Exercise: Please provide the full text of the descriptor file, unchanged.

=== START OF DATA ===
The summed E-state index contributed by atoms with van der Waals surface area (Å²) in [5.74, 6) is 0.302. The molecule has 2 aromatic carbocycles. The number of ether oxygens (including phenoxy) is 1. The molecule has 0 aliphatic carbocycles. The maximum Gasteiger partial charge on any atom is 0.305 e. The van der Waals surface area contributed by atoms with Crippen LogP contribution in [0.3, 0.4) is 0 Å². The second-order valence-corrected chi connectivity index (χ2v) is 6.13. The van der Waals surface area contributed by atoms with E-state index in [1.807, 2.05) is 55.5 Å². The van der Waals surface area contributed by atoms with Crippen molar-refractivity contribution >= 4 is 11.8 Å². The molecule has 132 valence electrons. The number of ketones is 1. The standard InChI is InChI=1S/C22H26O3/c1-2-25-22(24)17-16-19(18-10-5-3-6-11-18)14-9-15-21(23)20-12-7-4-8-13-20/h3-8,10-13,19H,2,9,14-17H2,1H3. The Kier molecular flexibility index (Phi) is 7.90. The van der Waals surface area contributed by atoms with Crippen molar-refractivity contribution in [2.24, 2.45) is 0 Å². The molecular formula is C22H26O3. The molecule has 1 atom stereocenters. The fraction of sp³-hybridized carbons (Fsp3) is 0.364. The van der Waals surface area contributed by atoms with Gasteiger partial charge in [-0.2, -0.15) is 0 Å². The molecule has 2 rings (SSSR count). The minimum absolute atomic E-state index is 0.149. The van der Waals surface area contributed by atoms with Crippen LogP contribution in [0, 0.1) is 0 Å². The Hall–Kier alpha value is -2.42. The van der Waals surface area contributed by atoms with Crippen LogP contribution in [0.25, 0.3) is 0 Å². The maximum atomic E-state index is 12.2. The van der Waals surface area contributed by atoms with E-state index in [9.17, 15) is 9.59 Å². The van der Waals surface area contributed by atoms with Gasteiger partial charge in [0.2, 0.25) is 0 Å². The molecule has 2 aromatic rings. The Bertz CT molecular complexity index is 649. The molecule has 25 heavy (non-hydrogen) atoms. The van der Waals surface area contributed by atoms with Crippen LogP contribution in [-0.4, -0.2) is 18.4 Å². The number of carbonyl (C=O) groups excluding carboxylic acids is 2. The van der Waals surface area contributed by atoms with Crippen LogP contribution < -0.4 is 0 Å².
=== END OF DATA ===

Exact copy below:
The summed E-state index contributed by atoms with van der Waals surface area (Å²) in [5.74, 6) is 0.302. The molecule has 2 aromatic carbocycles. The number of ether oxygens (including phenoxy) is 1. The molecule has 0 aliphatic carbocycles. The maximum Gasteiger partial charge on any atom is 0.305 e. The van der Waals surface area contributed by atoms with Crippen LogP contribution in [0.3, 0.4) is 0 Å². The second-order valence-corrected chi connectivity index (χ2v) is 6.13. The van der Waals surface area contributed by atoms with E-state index in [1.807, 2.05) is 55.5 Å². The van der Waals surface area contributed by atoms with Crippen molar-refractivity contribution >= 4 is 11.8 Å². The molecule has 132 valence electrons. The number of ketones is 1. The standard InChI is InChI=1S/C22H26O3/c1-2-25-22(24)17-16-19(18-10-5-3-6-11-18)14-9-15-21(23)20-12-7-4-8-13-20/h3-8,10-13,19H,2,9,14-17H2,1H3. The Kier molecular flexibility index (Phi) is 7.90. The van der Waals surface area contributed by atoms with Crippen molar-refractivity contribution in [2.24, 2.45) is 0 Å². The molecular formula is C22H26O3. The molecule has 1 atom stereocenters. The fraction of sp³-hybridized carbons (Fsp3) is 0.364. The van der Waals surface area contributed by atoms with Gasteiger partial charge in [-0.2, -0.15) is 0 Å². The molecule has 2 rings (SSSR count). The minimum absolute atomic E-state index is 0.149. The van der Waals surface area contributed by atoms with Crippen LogP contribution in [0, 0.1) is 0 Å². The Hall–Kier alpha value is -2.42. The van der Waals surface area contributed by atoms with Crippen LogP contribution in [0.25, 0.3) is 0 Å². The maximum atomic E-state index is 12.2. The van der Waals surface area contributed by atoms with E-state index in [9.17, 15) is 9.59 Å². The van der Waals surface area contributed by atoms with Gasteiger partial charge in [0.2, 0.25) is 0 Å². The molecule has 2 aromatic rings. The Bertz CT molecular complexity index is 649. The molecule has 25 heavy (non-hydrogen) atoms. The van der Waals surface area contributed by atoms with Crippen LogP contribution in [-0.4, -0.2) is 18.4 Å². The number of carbonyl (C=O) groups excluding carboxylic acids is 2. The van der Waals surface area contributed by atoms with Crippen LogP contribution < -0.4 is 0 Å².